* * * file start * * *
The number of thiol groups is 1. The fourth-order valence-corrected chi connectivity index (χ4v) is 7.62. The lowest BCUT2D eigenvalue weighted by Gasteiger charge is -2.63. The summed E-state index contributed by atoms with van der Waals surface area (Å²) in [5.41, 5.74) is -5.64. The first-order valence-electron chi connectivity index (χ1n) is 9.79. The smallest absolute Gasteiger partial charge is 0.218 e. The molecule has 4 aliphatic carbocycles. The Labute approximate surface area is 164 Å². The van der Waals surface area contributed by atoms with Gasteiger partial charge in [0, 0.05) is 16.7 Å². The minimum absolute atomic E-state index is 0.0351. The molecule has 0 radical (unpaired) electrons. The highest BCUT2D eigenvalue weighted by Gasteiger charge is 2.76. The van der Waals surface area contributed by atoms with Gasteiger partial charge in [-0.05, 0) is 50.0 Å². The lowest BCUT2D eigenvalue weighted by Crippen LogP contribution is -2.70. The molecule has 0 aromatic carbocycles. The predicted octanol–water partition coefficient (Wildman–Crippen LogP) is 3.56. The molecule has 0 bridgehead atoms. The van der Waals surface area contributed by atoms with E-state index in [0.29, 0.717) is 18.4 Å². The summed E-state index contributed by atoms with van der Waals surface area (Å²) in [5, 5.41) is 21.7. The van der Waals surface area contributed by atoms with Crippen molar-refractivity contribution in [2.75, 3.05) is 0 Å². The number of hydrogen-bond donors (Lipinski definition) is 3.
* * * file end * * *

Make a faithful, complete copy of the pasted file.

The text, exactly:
The number of thiol groups is 1. The fourth-order valence-corrected chi connectivity index (χ4v) is 7.62. The lowest BCUT2D eigenvalue weighted by Gasteiger charge is -2.63. The summed E-state index contributed by atoms with van der Waals surface area (Å²) in [5.41, 5.74) is -5.64. The first-order valence-electron chi connectivity index (χ1n) is 9.79. The smallest absolute Gasteiger partial charge is 0.218 e. The molecule has 4 aliphatic carbocycles. The Labute approximate surface area is 164 Å². The van der Waals surface area contributed by atoms with Gasteiger partial charge in [0, 0.05) is 16.7 Å². The minimum absolute atomic E-state index is 0.0351. The molecule has 0 radical (unpaired) electrons. The highest BCUT2D eigenvalue weighted by Gasteiger charge is 2.76. The van der Waals surface area contributed by atoms with Gasteiger partial charge in [-0.05, 0) is 50.0 Å². The lowest BCUT2D eigenvalue weighted by Crippen LogP contribution is -2.70. The molecule has 0 aromatic carbocycles. The predicted octanol–water partition coefficient (Wildman–Crippen LogP) is 3.56. The molecule has 0 bridgehead atoms. The van der Waals surface area contributed by atoms with E-state index in [0.29, 0.717) is 18.4 Å². The summed E-state index contributed by atoms with van der Waals surface area (Å²) in [5, 5.41) is 21.7. The van der Waals surface area contributed by atoms with Crippen molar-refractivity contribution in [2.75, 3.05) is 0 Å². The number of hydrogen-bond donors (Lipinski definition) is 3.